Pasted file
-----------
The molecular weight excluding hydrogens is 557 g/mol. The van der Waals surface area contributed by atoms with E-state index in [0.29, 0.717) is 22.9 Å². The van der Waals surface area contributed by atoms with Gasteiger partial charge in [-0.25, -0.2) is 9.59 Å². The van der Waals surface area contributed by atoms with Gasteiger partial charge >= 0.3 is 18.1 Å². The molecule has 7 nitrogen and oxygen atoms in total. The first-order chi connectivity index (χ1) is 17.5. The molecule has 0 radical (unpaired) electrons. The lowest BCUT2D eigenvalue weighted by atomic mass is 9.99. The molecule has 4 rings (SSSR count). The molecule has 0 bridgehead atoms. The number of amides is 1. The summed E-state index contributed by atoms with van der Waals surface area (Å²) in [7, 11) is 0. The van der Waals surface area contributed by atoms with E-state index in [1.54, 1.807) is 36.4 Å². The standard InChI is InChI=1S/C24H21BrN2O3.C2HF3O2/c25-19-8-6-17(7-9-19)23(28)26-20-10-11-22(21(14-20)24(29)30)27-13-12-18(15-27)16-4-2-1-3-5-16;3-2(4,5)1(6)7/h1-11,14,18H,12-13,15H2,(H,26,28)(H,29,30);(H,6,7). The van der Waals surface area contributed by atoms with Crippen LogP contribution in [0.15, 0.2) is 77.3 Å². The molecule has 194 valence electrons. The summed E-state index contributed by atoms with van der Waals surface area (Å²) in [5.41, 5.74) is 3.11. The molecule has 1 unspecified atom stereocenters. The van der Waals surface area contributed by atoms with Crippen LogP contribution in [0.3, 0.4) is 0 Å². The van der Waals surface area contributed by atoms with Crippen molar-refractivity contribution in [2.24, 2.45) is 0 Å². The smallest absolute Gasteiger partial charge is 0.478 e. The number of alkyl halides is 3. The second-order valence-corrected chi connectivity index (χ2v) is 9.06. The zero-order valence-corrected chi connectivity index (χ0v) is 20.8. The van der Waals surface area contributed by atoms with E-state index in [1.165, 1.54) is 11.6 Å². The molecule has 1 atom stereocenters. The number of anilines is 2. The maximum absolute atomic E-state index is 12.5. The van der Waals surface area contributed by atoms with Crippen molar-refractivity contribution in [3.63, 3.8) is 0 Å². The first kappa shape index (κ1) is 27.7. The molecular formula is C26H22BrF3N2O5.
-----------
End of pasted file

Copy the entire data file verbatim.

The molecular weight excluding hydrogens is 557 g/mol. The van der Waals surface area contributed by atoms with E-state index in [0.29, 0.717) is 22.9 Å². The van der Waals surface area contributed by atoms with Gasteiger partial charge in [-0.25, -0.2) is 9.59 Å². The van der Waals surface area contributed by atoms with Gasteiger partial charge >= 0.3 is 18.1 Å². The molecule has 7 nitrogen and oxygen atoms in total. The first-order chi connectivity index (χ1) is 17.5. The molecule has 0 radical (unpaired) electrons. The lowest BCUT2D eigenvalue weighted by atomic mass is 9.99. The molecule has 4 rings (SSSR count). The molecule has 0 bridgehead atoms. The number of amides is 1. The summed E-state index contributed by atoms with van der Waals surface area (Å²) in [7, 11) is 0. The van der Waals surface area contributed by atoms with E-state index in [1.54, 1.807) is 36.4 Å². The standard InChI is InChI=1S/C24H21BrN2O3.C2HF3O2/c25-19-8-6-17(7-9-19)23(28)26-20-10-11-22(21(14-20)24(29)30)27-13-12-18(15-27)16-4-2-1-3-5-16;3-2(4,5)1(6)7/h1-11,14,18H,12-13,15H2,(H,26,28)(H,29,30);(H,6,7). The van der Waals surface area contributed by atoms with Crippen LogP contribution in [0.15, 0.2) is 77.3 Å². The molecule has 194 valence electrons. The summed E-state index contributed by atoms with van der Waals surface area (Å²) in [5.41, 5.74) is 3.11. The molecule has 1 unspecified atom stereocenters. The van der Waals surface area contributed by atoms with Crippen LogP contribution in [0.3, 0.4) is 0 Å². The van der Waals surface area contributed by atoms with Crippen molar-refractivity contribution in [2.24, 2.45) is 0 Å². The smallest absolute Gasteiger partial charge is 0.478 e. The number of alkyl halides is 3. The second-order valence-corrected chi connectivity index (χ2v) is 9.06. The zero-order valence-corrected chi connectivity index (χ0v) is 20.8. The van der Waals surface area contributed by atoms with E-state index in [1.165, 1.54) is 11.6 Å². The molecule has 1 atom stereocenters. The number of anilines is 2. The maximum absolute atomic E-state index is 12.5. The van der Waals surface area contributed by atoms with Crippen molar-refractivity contribution in [3.63, 3.8) is 0 Å². The first kappa shape index (κ1) is 27.7. The molecular formula is C26H22BrF3N2O5.